This was only the fourth preview night for this production, which will officially open on October 20th, so there were a few slip-ups, but they were barely noticeable with a cast this extraordinary. All of us who left the theater Friday night walked away happy, as will anyone lucky enough to get seats for the guaranteed-to-be-sold-out limited run of this American classic.

Monday, September 26, 2016

As I Tweeted

  • Surprise! I thought everything on Twitter today would be experts predicting what will happen at tonight's debate, but it's only 9 out of 10.
  • Looking forward to tomorrow, when all those experts apologize publicly for their predictions turning out to be wrong and accept accountability.
  • Here's the only prediction guaranteed to be 100% right: no Clinton or Trump spokesperson will admit the other candidate made any good points.

Movie Review: Queen Of Katwe

Until now, there has been exactly one great movie about chess, "Searching For Bobby Fischer," the 1993 drama about Josh Waitzkin, a real-life chess prodigy played by Max Pomeranc, with Joe Mantegna and Joan Allen as his parents and Ben Kingsley and Laurence Fishburne as chess teachers with very different methods.

Now comes "Queen of Katwe," another real-life story about Phiona Mutesi (Madina Nalwanga), a girl from the very poor Ugandan village of Katwe who develops an extraordinary talent for chess. She's coached by Robert Katende (David Oyelowo, who should have been Oscar-nominated for playing Martin Luther King Jr. in "Selma"), who introduced to the game to several of the boys and girls in the village. When her abilities become more apparent, he wants to take her to regional, national, and then international competitions, but money is a severe problem.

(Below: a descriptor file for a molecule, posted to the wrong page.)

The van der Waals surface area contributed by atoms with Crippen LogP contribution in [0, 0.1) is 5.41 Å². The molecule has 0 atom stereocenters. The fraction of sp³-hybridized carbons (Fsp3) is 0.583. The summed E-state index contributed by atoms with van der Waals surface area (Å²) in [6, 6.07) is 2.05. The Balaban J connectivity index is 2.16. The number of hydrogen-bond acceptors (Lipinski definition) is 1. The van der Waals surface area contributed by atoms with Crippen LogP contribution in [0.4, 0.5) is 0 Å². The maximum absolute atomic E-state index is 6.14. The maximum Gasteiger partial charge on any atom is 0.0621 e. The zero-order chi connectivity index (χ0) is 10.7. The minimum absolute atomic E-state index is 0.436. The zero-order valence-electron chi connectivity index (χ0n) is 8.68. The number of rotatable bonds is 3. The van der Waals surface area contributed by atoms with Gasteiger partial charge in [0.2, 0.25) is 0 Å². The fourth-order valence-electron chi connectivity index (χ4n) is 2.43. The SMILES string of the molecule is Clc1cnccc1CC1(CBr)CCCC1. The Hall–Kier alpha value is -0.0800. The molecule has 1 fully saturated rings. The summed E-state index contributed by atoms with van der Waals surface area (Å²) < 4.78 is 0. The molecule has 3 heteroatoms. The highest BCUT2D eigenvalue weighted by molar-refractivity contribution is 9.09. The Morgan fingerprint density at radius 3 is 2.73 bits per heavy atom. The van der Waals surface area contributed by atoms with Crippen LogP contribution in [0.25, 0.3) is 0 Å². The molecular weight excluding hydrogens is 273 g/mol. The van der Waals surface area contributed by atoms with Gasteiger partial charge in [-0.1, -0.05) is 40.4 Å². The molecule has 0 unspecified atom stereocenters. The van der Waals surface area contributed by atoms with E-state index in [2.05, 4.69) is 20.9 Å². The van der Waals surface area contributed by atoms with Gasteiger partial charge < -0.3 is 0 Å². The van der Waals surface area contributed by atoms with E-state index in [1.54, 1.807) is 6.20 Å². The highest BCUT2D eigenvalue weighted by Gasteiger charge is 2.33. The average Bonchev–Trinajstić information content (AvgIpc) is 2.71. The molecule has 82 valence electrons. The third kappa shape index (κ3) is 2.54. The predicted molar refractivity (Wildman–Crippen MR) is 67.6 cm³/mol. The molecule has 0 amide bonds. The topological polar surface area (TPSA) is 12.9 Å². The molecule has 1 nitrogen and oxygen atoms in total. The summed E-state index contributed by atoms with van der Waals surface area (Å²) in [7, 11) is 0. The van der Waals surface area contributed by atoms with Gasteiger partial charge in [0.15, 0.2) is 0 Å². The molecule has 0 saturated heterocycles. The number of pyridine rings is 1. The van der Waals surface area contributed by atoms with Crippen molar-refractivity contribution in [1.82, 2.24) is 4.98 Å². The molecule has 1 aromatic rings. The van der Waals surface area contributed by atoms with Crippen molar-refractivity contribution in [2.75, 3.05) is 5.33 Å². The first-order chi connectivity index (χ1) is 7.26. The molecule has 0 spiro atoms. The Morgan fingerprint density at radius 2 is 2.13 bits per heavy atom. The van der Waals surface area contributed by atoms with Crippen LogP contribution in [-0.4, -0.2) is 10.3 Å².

Her mother, played by Lupita Nyong'o (Oscar-winner for "12 Years A Slave"), is barely keeping a roof over their heads for Phiona and her brothers and sisters by selling corn in the marketplace -- their father is long gone. Her daughters don't have much of a future in the town unless they take up with a man with money (as Phiona's sister Night does), but with Katende's urging and his clever politicking with the chess authorities, Phiona grows from a child of the slums to a teen with a talent that can help her rise above her surroundings.

Director Mira Nair doesn't let "Queen Of Katwe" fall into Disney's underdog-wins-in-the-end cliches. She gets wonderful performances from Nalwanga and all the other child actors. Nyong'o is just right as the mother overwhelmed by her circumstances, and Oyelowo is perfect as the chess mentor who teaches Phiona about the game and how to overcome life's obstacles. Nair also uses a color palate that keeps the scenes vibrant even when the drama is at its most intense.

"Queen Of Katwe" is a wonderful family movie. It would be nice to see it inspire more kids of color (as well as Caucasians) to take up chess, to learn its strategies and its disciplines, to understand how to plan ahead and consider the consequences of their actions -- both on and off the board.

I give "Queen of Katwe" an 8 out of 10.

Watching it, I was reminded of two other chess movies that, while not as great as "Searching For Bobby Fischer," are both very good. One is "Brooklyn Castle," a documentary about a public school in New York's poor BedStuy neighborhood that keeps turning out chess champions. The other is "Pawn Sacrifice," with Tobey Maguire as Bobby Fischer taking on Boris Spassky (Liev Schreiber) in Reykjavik in 1972.